If you don't have cetyl or if you just want to stick with stearic, I'd do a few more test batches with the stearic. Reduce the amount slightly -- try 0.8 or even 0.6 oz. Don't omit it entirely because the thickener is there to help the emulsifier do its job.

If reducing the thickener helps a little but you still want to explore, then try reducing the emulsifier a small bit. The rule of thumb that emulsifier should be 25% of the oil phase ingredients is a good place to start, but it's not a strict law. :) Another thing to consider is to experiment with BTMS or conditioning emulsifier rather than e-wax. That also offers a texture difference.
 

boondocker

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I would up your liquid oil amount, taking it from your water. I would also reduce the stearic acid a bit. Or change your thickener to cetyl alcohol as Carolyn suggested.
I gather that the stearic acid is a thickener? And use cetyl alcohol in the place of stearic acid?
 

DeeAnna

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Yes, stearic acid and cetyl alcohol are both thickeners. Yes, you can use cetyl in place of stearic or you can even use a combination of both if you like. I normally use one or the other, but I've seen recipes with both.
 

boondocker

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Does the "soaping effect" dry out the skin like soap would?

I got a new emulsifier by Milliard off Amazon. It does not give the chemical name. I wonder if this might make a difference?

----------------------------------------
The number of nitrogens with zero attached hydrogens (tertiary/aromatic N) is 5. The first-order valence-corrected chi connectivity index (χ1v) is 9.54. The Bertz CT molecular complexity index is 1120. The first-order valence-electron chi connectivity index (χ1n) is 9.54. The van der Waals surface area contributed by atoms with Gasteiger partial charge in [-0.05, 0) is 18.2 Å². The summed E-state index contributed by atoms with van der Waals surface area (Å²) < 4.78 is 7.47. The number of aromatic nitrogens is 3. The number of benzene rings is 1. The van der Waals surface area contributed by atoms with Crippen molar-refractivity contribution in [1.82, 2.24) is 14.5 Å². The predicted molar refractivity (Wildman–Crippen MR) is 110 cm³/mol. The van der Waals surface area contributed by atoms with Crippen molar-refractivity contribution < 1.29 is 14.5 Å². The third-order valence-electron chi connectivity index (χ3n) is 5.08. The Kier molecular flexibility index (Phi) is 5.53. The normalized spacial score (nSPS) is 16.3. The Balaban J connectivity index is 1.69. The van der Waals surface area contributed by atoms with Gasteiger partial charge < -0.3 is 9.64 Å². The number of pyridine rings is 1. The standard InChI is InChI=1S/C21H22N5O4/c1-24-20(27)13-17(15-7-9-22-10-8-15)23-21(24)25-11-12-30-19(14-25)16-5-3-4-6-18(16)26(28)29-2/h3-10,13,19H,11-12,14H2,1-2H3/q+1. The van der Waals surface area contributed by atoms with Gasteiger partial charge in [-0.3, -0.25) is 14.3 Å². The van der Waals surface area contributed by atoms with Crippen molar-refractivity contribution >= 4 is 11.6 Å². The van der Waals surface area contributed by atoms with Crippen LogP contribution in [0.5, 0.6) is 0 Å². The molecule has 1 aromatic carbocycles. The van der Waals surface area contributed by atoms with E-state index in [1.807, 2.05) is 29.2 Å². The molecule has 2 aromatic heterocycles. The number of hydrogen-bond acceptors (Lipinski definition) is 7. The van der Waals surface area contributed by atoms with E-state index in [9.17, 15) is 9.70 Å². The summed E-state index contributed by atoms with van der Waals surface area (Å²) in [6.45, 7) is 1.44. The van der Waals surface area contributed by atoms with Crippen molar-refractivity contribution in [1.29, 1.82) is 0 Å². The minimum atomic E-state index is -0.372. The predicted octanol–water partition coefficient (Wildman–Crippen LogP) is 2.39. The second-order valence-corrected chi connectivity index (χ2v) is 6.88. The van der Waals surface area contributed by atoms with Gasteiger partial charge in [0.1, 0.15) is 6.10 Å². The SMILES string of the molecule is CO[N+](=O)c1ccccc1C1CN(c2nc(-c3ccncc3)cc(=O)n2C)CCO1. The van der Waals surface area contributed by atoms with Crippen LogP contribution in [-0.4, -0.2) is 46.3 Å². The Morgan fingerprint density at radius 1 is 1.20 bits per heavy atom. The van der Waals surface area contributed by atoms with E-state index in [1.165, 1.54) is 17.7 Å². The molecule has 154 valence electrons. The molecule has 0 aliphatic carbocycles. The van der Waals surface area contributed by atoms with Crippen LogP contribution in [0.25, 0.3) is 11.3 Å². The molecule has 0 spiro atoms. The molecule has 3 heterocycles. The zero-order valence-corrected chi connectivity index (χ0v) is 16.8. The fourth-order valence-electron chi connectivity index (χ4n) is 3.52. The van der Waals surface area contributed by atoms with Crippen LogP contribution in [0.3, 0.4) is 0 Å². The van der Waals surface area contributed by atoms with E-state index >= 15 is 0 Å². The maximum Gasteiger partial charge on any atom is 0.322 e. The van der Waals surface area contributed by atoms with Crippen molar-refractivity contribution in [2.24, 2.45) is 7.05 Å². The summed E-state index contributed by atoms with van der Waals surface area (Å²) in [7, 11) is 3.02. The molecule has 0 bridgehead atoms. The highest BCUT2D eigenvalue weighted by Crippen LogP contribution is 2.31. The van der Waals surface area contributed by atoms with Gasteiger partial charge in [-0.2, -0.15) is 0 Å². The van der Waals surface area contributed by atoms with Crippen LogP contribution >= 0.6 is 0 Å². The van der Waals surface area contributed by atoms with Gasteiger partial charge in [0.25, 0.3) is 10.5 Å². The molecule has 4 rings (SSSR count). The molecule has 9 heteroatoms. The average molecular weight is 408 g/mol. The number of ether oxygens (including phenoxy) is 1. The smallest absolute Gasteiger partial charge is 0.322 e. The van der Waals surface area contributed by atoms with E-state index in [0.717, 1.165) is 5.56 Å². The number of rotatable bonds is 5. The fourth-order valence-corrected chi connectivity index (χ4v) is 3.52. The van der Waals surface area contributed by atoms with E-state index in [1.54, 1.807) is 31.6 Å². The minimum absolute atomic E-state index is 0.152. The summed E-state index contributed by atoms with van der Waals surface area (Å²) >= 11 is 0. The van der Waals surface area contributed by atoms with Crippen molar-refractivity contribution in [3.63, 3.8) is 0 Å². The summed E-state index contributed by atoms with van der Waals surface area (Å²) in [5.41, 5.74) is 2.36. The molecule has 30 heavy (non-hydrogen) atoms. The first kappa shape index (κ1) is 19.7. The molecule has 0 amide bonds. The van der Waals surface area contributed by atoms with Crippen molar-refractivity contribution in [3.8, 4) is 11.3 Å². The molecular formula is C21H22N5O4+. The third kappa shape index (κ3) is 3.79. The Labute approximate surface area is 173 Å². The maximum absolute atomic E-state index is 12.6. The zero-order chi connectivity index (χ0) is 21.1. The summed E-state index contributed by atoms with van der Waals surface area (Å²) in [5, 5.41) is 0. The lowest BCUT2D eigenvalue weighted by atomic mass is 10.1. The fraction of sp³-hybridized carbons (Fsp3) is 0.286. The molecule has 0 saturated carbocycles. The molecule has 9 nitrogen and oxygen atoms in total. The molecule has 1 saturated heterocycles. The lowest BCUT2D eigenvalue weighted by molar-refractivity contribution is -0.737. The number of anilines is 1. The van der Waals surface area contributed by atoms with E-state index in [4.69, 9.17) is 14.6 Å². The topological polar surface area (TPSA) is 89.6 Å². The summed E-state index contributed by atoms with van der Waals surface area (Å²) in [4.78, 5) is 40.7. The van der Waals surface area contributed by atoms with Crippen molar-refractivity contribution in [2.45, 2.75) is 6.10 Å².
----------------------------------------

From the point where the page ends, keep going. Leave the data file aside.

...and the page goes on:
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kchaystack

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I gather that the stearic acid is a thickener? And use cetyl alcohol in the place of stearic acid?
Yes, both are thickening agents. Cetyl alcohol has a little less thickening effect than stearic acid. If you are looking for a lighter lotion I would use the cetyl alcohol at around 3% of the total weight of product.

The basic breakdown for a lotion using ewax from Point of Interest:

~70% water
15% oil
5% butter
5% ewax
3% thickener
.5 - 1% preservative (this depends on the brand you are using.
.5% - 1% fragrance

I know this might not add up to 100%, but whatever is left over add to the % of your water.
 

Susie

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I got a new emulsifier by Milliard off Amazon. It does not give the chemical name. I wonder if this might make a difference?
Don't buy anything that you can't identify what the ingredients are. This wastes your money, and gives you unpredictable results. I would also not order anything from Amazon unless you have previously purchased the identical product from a reputable soaping/B&B site first with the ingredients spelled out.
 

boondocker

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Same situation as with Polawax...I couldn't get the exact ingredients.

I did not think it important, but I guess if I don't know the exact ingredients in the Ewax, then I can not replicate the results with any other brand of Ewax.

What about Lanette wax? What is that like?